Confirmation of Malaysian Plane Debris Would Be Only Beginning of Investigation

Ocean investigations can take weeks in the best of circumstances.

If two large objects floating in a remote part of the Indian Ocean west of Australia turn out to be parts of the missing Malaysian jet, they should eventually lead searchers to the main debris from the Boeing 777 on the ocean floor.

But while confirmation of the objects could signal the end of a nearly two-week-long search, it would mark just the beginning of sorting out why Malaysia Airlines Flight 370 fell from the sky. (Related: "How Finding Debris Could Quickly Solve Mystery.")

Staging a deep-sea investigation in the part of the world where the objects have been spotted would take a while under the best circumstances, and this part of the Indian Ocean is famous for its harsh conditions.

Salvage Operation

Once the debris is located, the next steps involve moving ships and equipment into place for salvage work that could last weeks. (Related: "Missing Plane Spotlights 4 Ways Aircraft Talk to the Ground.")

The highest priorities will be to find the jet's black boxes, which contain essential flight information and quite possibly the key to the accident; recovery of the bodies of the 239 people on board; and pulling the wreckage of the Boeing 777 to the surface and moving it to shore.

Previous salvage operations of this sort have sometimes dragged on for months and years. Although floating debris was located within five days after Air France Flight 447 crashed into the deep Atlantic in 2009, it took more than two years to find the plane's black boxes.

"You need a lot of people who know how to recognize aircraft debris, which can take many shapes," says John Fish, vice president of American Underwater Search and Survey (AUSS), which has worked to recover wreckage from several airline crashes into oceans. "You could end up with a debris field that's spread out with no one piece resembling parts of an aircraft."

Calculating Ocean Impact

The Malaysian plane disappeared about 40 minutes into a six-hour flight from Kuala Lumpur to Beijing early March 8. The plane's communications systems stopped working, and the plane made an abrupt left turn to the west, away from its flight path.

Malaysian authorities have said they believe the plane was deliberately redirected. But if that is the case, why it continued to fly on for hours remains a mystery.

If the objects are confirmed as wreckage from the missing plane, searchers will work to track them back to the place they entered the Indian Ocean by correlating a time of the crash with currents and weather patterns. The process is known as "hindcasting."

Searchers are guessing that the plane crashed after running out of fuel about seven hours after taking off from Kuala Lumpur. That is at the far southern end of an arc that investigators estimate the jet could have traveled after veering away from its original route.

Once the impact point is located, searchers will use sonar to try to detect the pingers on the black boxes before their 30-day battery life runs out.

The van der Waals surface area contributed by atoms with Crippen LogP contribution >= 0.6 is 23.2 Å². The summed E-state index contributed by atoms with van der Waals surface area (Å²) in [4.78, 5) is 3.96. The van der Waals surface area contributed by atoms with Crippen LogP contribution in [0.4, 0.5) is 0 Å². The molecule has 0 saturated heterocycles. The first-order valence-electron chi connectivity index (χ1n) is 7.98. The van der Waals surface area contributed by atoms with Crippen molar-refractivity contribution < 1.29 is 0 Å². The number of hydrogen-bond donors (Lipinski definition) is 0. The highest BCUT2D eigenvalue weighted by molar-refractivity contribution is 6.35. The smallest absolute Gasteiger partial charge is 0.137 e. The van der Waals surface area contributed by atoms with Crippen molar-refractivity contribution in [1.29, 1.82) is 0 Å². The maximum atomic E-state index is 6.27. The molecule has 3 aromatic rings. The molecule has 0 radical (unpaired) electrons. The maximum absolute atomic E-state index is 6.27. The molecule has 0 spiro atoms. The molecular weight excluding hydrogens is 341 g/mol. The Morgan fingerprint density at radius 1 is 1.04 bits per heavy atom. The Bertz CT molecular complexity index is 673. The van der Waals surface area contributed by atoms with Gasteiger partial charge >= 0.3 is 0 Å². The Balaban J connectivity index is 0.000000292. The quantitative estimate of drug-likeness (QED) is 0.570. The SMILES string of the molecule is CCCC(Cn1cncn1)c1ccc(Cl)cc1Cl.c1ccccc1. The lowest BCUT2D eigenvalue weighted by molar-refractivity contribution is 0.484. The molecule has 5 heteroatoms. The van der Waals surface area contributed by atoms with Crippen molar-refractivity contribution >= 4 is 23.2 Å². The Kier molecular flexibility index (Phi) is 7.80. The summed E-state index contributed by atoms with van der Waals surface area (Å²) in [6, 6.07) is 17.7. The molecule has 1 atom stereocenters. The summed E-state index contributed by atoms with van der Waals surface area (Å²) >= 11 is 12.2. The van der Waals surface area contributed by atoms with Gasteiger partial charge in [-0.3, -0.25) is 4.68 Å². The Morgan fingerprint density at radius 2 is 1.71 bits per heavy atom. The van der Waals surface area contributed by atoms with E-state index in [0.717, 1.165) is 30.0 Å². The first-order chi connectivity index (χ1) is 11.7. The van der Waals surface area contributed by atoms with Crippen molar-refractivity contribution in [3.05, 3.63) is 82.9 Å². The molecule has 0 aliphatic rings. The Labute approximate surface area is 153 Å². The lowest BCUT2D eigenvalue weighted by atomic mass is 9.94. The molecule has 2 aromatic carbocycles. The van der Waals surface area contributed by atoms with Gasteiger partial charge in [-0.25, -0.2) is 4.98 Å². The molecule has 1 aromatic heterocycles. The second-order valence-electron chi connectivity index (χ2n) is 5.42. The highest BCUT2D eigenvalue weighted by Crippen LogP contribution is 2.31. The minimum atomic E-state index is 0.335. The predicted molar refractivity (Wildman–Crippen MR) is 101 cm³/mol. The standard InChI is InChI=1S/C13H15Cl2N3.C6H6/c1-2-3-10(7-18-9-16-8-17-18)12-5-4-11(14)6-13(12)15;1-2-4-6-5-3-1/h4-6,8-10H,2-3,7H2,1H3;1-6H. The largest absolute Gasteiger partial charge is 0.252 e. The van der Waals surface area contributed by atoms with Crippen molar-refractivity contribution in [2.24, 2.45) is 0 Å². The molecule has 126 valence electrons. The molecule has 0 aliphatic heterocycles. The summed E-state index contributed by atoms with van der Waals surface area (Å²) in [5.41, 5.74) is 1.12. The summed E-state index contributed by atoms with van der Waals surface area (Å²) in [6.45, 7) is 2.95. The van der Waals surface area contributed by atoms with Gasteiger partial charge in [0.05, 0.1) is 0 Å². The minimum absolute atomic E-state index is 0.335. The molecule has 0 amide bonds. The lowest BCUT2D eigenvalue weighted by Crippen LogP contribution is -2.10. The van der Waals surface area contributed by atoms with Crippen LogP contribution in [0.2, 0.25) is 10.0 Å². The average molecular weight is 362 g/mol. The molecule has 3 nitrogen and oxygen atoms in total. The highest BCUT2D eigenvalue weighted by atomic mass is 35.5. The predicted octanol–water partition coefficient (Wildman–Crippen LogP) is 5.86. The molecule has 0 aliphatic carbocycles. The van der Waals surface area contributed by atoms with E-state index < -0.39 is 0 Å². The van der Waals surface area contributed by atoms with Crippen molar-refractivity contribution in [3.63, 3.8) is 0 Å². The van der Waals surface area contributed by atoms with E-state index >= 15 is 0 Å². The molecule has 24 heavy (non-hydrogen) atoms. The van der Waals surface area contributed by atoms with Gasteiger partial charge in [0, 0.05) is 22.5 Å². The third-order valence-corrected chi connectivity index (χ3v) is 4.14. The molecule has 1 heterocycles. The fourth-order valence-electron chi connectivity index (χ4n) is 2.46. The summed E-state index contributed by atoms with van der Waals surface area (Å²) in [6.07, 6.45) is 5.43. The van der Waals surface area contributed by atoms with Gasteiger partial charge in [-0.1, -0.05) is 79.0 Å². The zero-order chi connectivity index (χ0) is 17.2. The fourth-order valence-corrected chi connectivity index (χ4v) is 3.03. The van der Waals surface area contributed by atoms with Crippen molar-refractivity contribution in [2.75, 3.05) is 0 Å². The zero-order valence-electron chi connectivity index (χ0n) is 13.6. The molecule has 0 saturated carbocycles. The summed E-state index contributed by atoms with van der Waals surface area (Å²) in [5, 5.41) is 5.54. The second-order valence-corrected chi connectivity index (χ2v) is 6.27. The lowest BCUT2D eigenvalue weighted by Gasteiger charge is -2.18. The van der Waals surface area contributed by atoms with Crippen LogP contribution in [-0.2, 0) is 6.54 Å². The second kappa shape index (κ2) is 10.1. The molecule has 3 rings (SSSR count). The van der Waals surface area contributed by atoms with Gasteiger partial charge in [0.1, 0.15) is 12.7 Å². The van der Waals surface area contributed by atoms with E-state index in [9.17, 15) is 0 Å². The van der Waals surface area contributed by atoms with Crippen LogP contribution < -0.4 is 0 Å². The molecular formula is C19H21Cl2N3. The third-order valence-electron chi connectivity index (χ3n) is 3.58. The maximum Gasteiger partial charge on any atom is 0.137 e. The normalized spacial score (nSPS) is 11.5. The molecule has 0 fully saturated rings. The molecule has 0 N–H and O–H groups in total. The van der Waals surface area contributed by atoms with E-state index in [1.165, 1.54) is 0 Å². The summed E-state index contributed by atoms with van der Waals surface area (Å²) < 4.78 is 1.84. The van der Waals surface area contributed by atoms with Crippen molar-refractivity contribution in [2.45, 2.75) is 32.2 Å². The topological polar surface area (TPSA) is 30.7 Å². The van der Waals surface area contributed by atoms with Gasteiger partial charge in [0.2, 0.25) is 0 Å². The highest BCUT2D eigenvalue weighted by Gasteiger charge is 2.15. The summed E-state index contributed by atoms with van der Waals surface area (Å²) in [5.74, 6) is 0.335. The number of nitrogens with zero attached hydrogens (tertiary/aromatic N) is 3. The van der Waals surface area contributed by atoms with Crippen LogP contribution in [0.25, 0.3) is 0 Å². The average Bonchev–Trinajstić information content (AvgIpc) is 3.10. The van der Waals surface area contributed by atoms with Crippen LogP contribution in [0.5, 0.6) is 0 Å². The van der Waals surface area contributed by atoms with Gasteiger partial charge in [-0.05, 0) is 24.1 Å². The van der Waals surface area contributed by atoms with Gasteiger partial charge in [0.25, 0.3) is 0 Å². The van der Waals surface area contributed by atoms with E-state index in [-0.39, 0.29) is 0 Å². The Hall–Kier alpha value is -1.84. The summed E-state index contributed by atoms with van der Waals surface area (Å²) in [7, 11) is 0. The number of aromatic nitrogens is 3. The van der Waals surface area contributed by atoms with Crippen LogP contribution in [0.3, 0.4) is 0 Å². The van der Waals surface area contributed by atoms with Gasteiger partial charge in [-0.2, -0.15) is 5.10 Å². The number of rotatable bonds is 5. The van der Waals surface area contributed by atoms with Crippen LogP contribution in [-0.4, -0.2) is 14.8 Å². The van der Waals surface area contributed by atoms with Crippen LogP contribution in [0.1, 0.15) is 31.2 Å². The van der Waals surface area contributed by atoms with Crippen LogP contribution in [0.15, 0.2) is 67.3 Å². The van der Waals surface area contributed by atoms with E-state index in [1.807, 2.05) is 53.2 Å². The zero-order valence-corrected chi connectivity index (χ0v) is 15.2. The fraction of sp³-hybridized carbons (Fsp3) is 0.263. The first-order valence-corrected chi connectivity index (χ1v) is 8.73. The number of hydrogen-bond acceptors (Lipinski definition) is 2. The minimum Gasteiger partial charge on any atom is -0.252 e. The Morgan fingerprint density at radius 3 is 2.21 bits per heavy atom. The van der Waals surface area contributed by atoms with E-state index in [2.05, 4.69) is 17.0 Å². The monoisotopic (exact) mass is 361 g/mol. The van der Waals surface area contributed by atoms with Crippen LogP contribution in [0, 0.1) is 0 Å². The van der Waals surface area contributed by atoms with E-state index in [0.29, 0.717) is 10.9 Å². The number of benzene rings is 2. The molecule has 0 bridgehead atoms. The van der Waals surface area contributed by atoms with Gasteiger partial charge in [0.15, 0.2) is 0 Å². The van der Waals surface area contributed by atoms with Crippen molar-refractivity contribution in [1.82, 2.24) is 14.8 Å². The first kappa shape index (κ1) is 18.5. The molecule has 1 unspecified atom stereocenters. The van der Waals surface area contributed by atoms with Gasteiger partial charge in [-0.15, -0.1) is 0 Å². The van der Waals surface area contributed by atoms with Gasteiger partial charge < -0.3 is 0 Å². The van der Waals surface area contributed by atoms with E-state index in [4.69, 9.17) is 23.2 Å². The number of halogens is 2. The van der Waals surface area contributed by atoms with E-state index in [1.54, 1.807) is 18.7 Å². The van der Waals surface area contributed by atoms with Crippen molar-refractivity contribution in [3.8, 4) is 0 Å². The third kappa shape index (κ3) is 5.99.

The two objects now being run down off Australia appear in grainy images taken by a commercial satellite on March 16, according to the Australia Maritime Safety Authority.

The objects are about 1,500 miles (2,414 kilometers) southwest of Perth on Australia's west coast. Search planes, hampered by bad weather and clouds, were unable to locate the debris Thursday. The search, based out of Perth, resumes Friday at daybreak.

Adding to the difficulty of the operation is the area of Indian Ocean where the wreckage may lie, which is one of the most remote in the world and has some of the roughest seas.

The region is known as the "roaring forties," after its latitude on the globe. Consequently, the wreckage could have drifted, complicating the effort to pinpoint the point of impact.

"The winds are what characterize that area," says Jim Barry, a marine biologist at the Monterey Bay Aquarium Research Institute in Monterey, California, who has crossed the region by ship. "It's just a wide-open area of the ocean with no land mass that can stop the wind.

"It gets worse when you get to the furious fifties or the screaming sixties," he said. "The farther south you go, the rougher it gets."

Presuming a Breakthrough

The largest of the detected floating objects is almost 79 feet (24 meters) long; the other piece is 16 feet (5 meters) long, according to Australia's Prime Minister Tony Abbott, who announced the details. If the pieces belong to the missing jet, their large size suggests that the plane hit the water intact.

Abbott, however, also cautioned that the debris could have fallen from a container ship transiting the region.

The images were taken by DigitalGlobe, a Colorado-based company that is sponsoring a crowdsourcing search for the missing plane on its website. The images are not part of the crowdsourcing search, which involves examination of satellite imagery farther north in the Indian Ocean, a company spokesperson says.

DigitalGlobe has been looking for debris since the day after the plane disappeared.

For now, searchers are proceeding as if this is the breakthrough they needed in what has now become the longest search in modern aviation history. The U.S. Navy is steaming to the area and has sent a Navy P-8 Poseidon to join the three P-3 Orion planes, also known as "submarine hunters," that belong to the air forces of Australia and New Zealand.

China's icebreaker ship for Antarctic research, the Xue Long, or Snow Dragon, will also leave Perth to join the effort, Reuters reported.